Trust & Obey: Identity and Reputation on the Mission Field
By a Pioneer in Central Africa
Trust Before Treatment
When I moved with my family to a new town in Central Africa, we expected my training as a Physician Assistant would bless our community and open doors for gospel conversations. However, for the first few years, I struggled to gain much relational traction through healthcare. Few people came to me with their medical problems, and even fewer followed through with the treatment I recommended. My credentials weren’t enough. I had to earn the community’s trust before they would listen to my advice.
Much to my surprise, I found that I gained credibility much more rapidly through dental care (especially tooth extraction) than through the medical care I am formally trained to provide. It has been a slow process of building trust over time, but local people now come to my home almost every day for treatment. And they usually do what I recommend. My wife and I are so encouraged by this answer to prayer. As trust in my medical skills continues to grow among our local friends, neighbors and community, we pray that they will also begin to trust us in matters of eternal significance and faith.
A Private Altercation
While I’ve been steadily building trust and relationships in my new ministry context, I’ve had a rocky relationship with the local police commissioner. Despite my efforts to improve my connection with him, he maintains a perpetually malicious attitude toward us.
One afternoon recently my family went out to the countryside, less than a mile from our home, to play frisbee. A police officer drove by and stopped to chat with us. He initially took a semi-aggressive tone, but soon relaxed and began laughing with us. However, at some point during our interaction, he felt the need to alert his boss to our presence. Within minutes, the police commissioner arrived, infuriated at us. He yelled at me, my wife and even our kids. We had done nothing wrong, but he demanded that our entire family immediately follow him back to town and report to the prefect.
The prefect is the head of a region of the country and is typically appointed by the president. In our area, he holds the highest-ranking government office and the police commissioner answers only to him. While we try to maintain good relationships with all the local leaders in town, whether political, tribal or religious, this current prefect had only been in place for 2-3 weeks. In fact, prefects had been changing rather frequently and we didn’t even know our region had a new one.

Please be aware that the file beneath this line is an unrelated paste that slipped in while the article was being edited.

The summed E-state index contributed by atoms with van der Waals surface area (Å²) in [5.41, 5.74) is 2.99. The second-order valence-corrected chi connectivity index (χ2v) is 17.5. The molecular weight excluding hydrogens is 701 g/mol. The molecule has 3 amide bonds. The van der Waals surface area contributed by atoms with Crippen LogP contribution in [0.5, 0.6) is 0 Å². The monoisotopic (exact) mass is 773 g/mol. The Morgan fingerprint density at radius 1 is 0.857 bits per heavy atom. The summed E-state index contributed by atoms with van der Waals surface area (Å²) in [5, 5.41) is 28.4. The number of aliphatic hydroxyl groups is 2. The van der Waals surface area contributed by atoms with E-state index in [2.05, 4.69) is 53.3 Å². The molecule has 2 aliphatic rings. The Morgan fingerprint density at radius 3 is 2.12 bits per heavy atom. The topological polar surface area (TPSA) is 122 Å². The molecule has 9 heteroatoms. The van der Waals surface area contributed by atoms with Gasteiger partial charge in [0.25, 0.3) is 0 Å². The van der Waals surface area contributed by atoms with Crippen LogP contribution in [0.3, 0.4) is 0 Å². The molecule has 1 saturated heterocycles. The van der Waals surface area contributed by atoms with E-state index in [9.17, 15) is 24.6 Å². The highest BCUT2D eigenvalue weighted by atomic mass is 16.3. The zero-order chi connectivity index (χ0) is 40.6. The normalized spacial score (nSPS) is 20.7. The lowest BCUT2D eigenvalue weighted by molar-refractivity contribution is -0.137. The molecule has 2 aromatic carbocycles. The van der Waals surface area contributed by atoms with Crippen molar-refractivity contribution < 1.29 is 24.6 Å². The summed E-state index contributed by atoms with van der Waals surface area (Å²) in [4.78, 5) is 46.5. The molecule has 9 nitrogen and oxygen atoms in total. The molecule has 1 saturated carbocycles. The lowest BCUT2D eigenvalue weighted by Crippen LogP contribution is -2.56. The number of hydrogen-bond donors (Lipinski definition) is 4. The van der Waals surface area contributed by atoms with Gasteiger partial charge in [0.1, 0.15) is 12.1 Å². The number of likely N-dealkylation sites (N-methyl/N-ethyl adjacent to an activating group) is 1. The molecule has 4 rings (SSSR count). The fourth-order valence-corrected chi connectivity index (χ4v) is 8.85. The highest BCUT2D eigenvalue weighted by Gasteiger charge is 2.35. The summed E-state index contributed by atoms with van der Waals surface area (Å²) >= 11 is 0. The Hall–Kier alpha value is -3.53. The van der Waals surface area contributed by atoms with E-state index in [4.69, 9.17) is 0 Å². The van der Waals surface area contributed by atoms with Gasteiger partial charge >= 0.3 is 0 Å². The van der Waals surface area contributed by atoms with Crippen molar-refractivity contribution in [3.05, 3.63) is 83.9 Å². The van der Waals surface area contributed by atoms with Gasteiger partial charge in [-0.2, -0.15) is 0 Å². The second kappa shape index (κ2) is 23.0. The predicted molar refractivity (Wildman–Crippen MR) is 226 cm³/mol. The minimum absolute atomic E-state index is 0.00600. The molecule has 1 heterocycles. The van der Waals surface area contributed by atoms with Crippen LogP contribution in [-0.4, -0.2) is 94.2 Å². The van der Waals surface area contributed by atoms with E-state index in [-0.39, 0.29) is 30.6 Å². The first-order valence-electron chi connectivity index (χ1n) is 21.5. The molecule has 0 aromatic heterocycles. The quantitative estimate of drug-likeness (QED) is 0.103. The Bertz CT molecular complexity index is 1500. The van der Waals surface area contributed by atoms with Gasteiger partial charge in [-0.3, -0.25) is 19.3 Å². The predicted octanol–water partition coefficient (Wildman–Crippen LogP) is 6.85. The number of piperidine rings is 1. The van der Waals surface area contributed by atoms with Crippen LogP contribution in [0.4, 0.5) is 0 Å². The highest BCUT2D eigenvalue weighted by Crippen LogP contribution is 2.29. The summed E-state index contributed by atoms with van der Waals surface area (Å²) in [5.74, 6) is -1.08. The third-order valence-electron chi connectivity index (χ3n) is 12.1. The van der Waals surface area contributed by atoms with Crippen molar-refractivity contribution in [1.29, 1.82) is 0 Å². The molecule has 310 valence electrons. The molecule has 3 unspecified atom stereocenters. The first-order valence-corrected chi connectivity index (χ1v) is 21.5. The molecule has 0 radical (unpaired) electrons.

In my very first meeting with the new prefect, I sat in silence while the police commissioner and his right-hand man ran circles around me linguistically and tried to discredit me in front of their boss. When given the opportunity to speak, I did my best to explain to the prefect a little about who I was, but the other two men had obviously already destroyed my reputation. Unsatisfied with my language ability, I called my wife, who was waiting in the car with the kids, to explain the situation again in French. Eventually, the prefect told us we could go home, but we had to report back in a few days so he could review the authorization papers which allow us to live and work in the region.
My wife and I felt discouraged and exasperated leaving the prefect’s office, but we had been praying silently for God to grant us favor since the police commissioner detained us. As we left the building, I spotted my closest local friend Muhammad (a former prominent leader) and our landlord, both men of influence in the community, standing in the courtyard. They seemed as surprised to see us there as I was to see them show up at the most opportune time. They could tell immediately that something was wrong. Muhammad pulled me aside to ask what had happened. I briefly explained our encounter with the police commissioner and the prefect. Then my wife and I left the courtyard.
A few moments later, as we were getting in our car, a man I didn’t initially recognize stopped me. With a huge smile on his face, he said, “Do you remember me? You pulled my tooth out a few weeks ago. Thank you so much! My pain is gone. I can sleep again. I can eat again. Thank you.” I asked him what he was doing there and he said, “Oh, I work for the prefect.” Now I had a huge smile on my face. “Seriously?” I asked him, “Would you mind sharing with the prefect what you just told me? It would help him understand better who we are.”
Later that evening I received a call at home from a prominent man in town who told me, “Don’t worry about what happened today. I spoke to the prefect on your behalf. He now knows who you are, and you should not have any trouble.” The next morning, I visited with Muhammed, who told me that he and my landlord had also talked with the prefect after we left the office. They then contacted another influential local leader. “He is aware of what they did to you and can speak for you if needed,” Muhammed assured me. “If the police commissioner gives you trouble again, do not worry. We will take care of it.”
Would I Trust God in my Trials?
On the day of the encounter with the prefect, I had just finished reading Hebrews in my quiet time. The next day I read James 1, a timely reminder to consider our trials as all joy. In the midst of the stress, it certainly did not feel like joy. Anger, frustration, fear—those were some of my emotions while the police commissioner berated me in front of a powerful government official. However, there was also a moment as we were leaving the prefect’s office when I thought, how cool that we were unjustly brought before the leaders in town. Not only that, but God allowed the police commissioner to dishonor us before his boss, only to then have a parade of people come to vouch for us and validate what we do in the community. When we could not defend ourselves, God could. Consider it all joy indeed.
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